J a p a n e s e    C u l t u r e

Modern and Traditional Japanese Culture: The Psychology of Buddhism, Power Rangers, Masked Rider, Manga, Anime and Shinto. 在日イギリス人男性による日本文化論.

Monday, March 14, 2011


Earthquakes in Japanese Religion

Earthquakes in Japanese Religion by timtak
Earthquakes in Japanese Religion a photo by timtak on Flickr.

[Originally posted to my Shinto Blog] Earthquakes - more horrifying than lightening and typhoons - were thought to be caused by the movements of a giant catfish.

While Typhoons and Lightening have patron gods (Fuujin and Raijin respectively) who are respected enough to be appeased, so cataclismic is the history of Japanese earthquake disasters perhaps, that they are not deified, but attributed to the maleficence of a big black fish.

Japanese catfish, or namazu, are or were thought to be, large lazy, bottom-dwelling fish with little culinary value who, for their part feel jealous of the admiration humans have for other fish species. Earthquakes were thought to be caused by the movements, or jealous malisciousness of giant catfish at the bottom of the sea, or beaneath the ground.

These catfish were held in place however by the god Takemikazuchi who is enshrined at two shrines in Ibaraki prefecture, including Kashima Jinguu (Imperial Shrine) in Kamisu City.

The Shinto deity uses an enourmous rock (whose tip can be seen in the shrine grounds - most of the rock is buried), his sword, or a giant gourd to prevent the catfish from moving.

The rock, the most famous means of keeping the catfish in places, is called a Kanameishi or keystone.

However, in moments of lapse, or while on holiday to Izumo in October - which is called the Godless-Month since all Shinto Kami are said to make the trip to Izumo.

In the 6th century book of poems, the Manyoshu (book of ten thousand verses) there is a poem which reads

"The keystone may wobble but it will not become unstuck so long as the Kami of Kashima Shrine is with us."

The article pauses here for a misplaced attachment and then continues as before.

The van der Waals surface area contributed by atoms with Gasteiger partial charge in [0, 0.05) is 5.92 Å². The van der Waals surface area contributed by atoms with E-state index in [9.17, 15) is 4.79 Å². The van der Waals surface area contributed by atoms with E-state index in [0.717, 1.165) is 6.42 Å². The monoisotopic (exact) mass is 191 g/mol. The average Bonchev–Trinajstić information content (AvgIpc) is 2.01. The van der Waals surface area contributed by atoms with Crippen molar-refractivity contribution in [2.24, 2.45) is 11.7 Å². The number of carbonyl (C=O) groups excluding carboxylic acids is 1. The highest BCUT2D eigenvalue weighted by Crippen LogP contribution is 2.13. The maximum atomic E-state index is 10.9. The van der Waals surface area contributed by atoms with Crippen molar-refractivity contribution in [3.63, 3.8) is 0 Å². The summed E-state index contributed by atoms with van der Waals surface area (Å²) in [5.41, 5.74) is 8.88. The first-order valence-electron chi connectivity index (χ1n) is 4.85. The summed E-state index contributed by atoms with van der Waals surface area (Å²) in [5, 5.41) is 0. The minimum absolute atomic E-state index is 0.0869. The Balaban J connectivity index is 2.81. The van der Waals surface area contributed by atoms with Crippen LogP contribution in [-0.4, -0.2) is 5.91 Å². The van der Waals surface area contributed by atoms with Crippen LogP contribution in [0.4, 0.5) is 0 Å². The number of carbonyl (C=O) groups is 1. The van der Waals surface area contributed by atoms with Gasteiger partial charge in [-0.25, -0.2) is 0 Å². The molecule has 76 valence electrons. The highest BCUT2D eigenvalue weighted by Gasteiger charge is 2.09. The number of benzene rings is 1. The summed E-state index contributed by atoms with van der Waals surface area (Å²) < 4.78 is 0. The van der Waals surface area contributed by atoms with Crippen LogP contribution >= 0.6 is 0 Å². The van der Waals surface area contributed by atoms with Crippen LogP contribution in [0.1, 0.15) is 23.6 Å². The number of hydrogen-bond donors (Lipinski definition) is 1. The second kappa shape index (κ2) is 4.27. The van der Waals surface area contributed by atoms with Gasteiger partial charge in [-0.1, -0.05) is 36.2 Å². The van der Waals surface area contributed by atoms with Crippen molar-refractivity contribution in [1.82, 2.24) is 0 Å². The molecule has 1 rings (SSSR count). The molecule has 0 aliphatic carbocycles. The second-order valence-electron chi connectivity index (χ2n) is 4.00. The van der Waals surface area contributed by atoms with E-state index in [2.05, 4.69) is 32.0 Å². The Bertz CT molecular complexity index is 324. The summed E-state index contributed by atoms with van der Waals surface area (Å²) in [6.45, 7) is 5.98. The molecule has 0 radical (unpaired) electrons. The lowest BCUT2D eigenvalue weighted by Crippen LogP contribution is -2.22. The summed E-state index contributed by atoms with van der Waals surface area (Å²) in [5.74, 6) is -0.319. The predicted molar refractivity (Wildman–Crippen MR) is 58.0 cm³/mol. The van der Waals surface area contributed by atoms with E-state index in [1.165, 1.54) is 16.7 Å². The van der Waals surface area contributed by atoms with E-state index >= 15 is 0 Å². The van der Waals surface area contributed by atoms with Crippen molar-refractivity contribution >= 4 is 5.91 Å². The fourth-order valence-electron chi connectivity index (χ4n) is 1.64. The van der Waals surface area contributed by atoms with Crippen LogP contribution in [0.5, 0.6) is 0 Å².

Reading this poem three times was believed to result in protection from earthquakes by 19th century dwellers in Edo (Tokyo).

The Giant Catfish was depicted in many Ukiyoe. The genre is known as Catfish-pictures but only 300 survive since they were banned by the Edo government.

As well as depicting the subjugation of the giant catfish by the God and the Key stone rock, they all so showed (as in the picture above) house builders taking a different attitude to the catfish. In the above picture the group of construction workers top left do not participate in subjugating the Catfish. In another picture they are shown worshiping or thanking the catfish for the profits that they earned.

After the great Tokyo earthquake of 1855 the catfish is also depicted as being responsible for redistributing wealth from rich to poor, and became regarded as a world repairing deity (Yonaoshi Daimyoujin).

So in the end it is probably true to say that Japanese religion, particularly Shinto, can be trusted to see a positive side to nature, even the most horrific, even in the face of great human loss and tragedy.

The above image is believed to be in the public domain. The above text is my interpretation of internet recsources such as Japanese wikipedia and these two blog posts (in english)
And the source of the above photo (in Japanese)

This blog represents the opinions of the author, Timothy Takemoto, and not the opinions of his employer.